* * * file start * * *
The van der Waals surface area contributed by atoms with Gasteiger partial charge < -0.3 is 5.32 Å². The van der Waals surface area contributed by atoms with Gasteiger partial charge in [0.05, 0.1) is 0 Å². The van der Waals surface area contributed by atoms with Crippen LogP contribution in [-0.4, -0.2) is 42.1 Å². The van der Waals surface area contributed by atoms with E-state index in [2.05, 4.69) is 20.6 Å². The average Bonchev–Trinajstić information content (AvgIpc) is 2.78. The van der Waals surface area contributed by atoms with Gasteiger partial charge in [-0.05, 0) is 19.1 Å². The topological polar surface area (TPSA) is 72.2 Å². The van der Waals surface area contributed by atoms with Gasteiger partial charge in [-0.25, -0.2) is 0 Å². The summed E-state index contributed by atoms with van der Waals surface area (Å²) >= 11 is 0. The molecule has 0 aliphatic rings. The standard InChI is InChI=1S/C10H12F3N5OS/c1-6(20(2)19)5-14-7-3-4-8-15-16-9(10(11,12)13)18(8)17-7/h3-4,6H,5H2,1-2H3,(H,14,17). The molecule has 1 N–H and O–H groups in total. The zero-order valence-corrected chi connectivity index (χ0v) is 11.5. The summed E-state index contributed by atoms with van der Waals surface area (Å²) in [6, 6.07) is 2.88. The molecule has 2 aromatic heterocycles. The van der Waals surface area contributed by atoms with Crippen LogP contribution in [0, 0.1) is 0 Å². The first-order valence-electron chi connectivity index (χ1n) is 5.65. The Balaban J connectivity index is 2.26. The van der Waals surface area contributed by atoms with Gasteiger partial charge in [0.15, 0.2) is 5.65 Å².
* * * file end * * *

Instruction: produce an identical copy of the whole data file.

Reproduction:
The van der Waals surface area contributed by atoms with Gasteiger partial charge < -0.3 is 5.32 Å². The van der Waals surface area contributed by atoms with Gasteiger partial charge in [0.05, 0.1) is 0 Å². The van der Waals surface area contributed by atoms with Crippen LogP contribution in [-0.4, -0.2) is 42.1 Å². The van der Waals surface area contributed by atoms with E-state index in [2.05, 4.69) is 20.6 Å². The average Bonchev–Trinajstić information content (AvgIpc) is 2.78. The van der Waals surface area contributed by atoms with Gasteiger partial charge in [-0.05, 0) is 19.1 Å². The topological polar surface area (TPSA) is 72.2 Å². The van der Waals surface area contributed by atoms with Gasteiger partial charge in [-0.25, -0.2) is 0 Å². The summed E-state index contributed by atoms with van der Waals surface area (Å²) >= 11 is 0. The molecule has 0 aliphatic rings. The standard InChI is InChI=1S/C10H12F3N5OS/c1-6(20(2)19)5-14-7-3-4-8-15-16-9(10(11,12)13)18(8)17-7/h3-4,6H,5H2,1-2H3,(H,14,17). The molecule has 1 N–H and O–H groups in total. The zero-order valence-corrected chi connectivity index (χ0v) is 11.5. The summed E-state index contributed by atoms with van der Waals surface area (Å²) in [6, 6.07) is 2.88. The molecule has 2 aromatic heterocycles. The van der Waals surface area contributed by atoms with Crippen LogP contribution in [0, 0.1) is 0 Å². The first-order valence-electron chi connectivity index (χ1n) is 5.65. The Balaban J connectivity index is 2.26. The van der Waals surface area contributed by atoms with Gasteiger partial charge in [0.15, 0.2) is 5.65 Å².